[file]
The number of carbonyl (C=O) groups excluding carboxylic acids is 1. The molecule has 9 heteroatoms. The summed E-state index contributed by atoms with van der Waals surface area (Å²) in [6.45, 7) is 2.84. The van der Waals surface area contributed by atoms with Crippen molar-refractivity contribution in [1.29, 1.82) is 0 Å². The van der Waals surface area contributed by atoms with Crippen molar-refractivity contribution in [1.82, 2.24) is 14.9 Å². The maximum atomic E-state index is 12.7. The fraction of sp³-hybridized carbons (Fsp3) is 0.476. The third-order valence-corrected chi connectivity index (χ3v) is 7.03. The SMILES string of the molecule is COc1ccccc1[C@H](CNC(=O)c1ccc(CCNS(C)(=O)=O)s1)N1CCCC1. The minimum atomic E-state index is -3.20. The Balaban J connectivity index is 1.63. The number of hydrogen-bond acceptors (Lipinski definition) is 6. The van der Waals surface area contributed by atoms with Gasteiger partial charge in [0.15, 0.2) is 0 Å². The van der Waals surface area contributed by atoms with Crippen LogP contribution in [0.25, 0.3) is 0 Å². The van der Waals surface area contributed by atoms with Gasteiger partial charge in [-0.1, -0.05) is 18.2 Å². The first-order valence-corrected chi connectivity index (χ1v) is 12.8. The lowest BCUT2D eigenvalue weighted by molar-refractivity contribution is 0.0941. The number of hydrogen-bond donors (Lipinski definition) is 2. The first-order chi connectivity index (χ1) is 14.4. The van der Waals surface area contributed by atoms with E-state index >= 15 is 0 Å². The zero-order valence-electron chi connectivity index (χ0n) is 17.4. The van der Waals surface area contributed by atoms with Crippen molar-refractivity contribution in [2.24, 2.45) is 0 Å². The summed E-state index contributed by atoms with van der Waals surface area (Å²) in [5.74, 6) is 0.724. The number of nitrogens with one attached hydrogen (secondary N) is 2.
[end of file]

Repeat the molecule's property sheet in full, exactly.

The number of carbonyl (C=O) groups excluding carboxylic acids is 1. The molecule has 9 heteroatoms. The summed E-state index contributed by atoms with van der Waals surface area (Å²) in [6.45, 7) is 2.84. The van der Waals surface area contributed by atoms with Crippen molar-refractivity contribution in [1.29, 1.82) is 0 Å². The van der Waals surface area contributed by atoms with Crippen molar-refractivity contribution in [1.82, 2.24) is 14.9 Å². The maximum atomic E-state index is 12.7. The fraction of sp³-hybridized carbons (Fsp3) is 0.476. The third-order valence-corrected chi connectivity index (χ3v) is 7.03. The SMILES string of the molecule is COc1ccccc1[C@H](CNC(=O)c1ccc(CCNS(C)(=O)=O)s1)N1CCCC1. The minimum atomic E-state index is -3.20. The Balaban J connectivity index is 1.63. The number of hydrogen-bond acceptors (Lipinski definition) is 6. The van der Waals surface area contributed by atoms with Gasteiger partial charge in [0.15, 0.2) is 0 Å². The van der Waals surface area contributed by atoms with Crippen LogP contribution in [0.25, 0.3) is 0 Å². The van der Waals surface area contributed by atoms with Gasteiger partial charge in [-0.1, -0.05) is 18.2 Å². The first-order valence-corrected chi connectivity index (χ1v) is 12.8. The lowest BCUT2D eigenvalue weighted by molar-refractivity contribution is 0.0941. The number of hydrogen-bond donors (Lipinski definition) is 2. The first-order chi connectivity index (χ1) is 14.4. The van der Waals surface area contributed by atoms with E-state index >= 15 is 0 Å². The zero-order valence-electron chi connectivity index (χ0n) is 17.4. The van der Waals surface area contributed by atoms with Crippen molar-refractivity contribution in [2.24, 2.45) is 0 Å². The summed E-state index contributed by atoms with van der Waals surface area (Å²) in [5.74, 6) is 0.724. The number of nitrogens with one attached hydrogen (secondary N) is 2.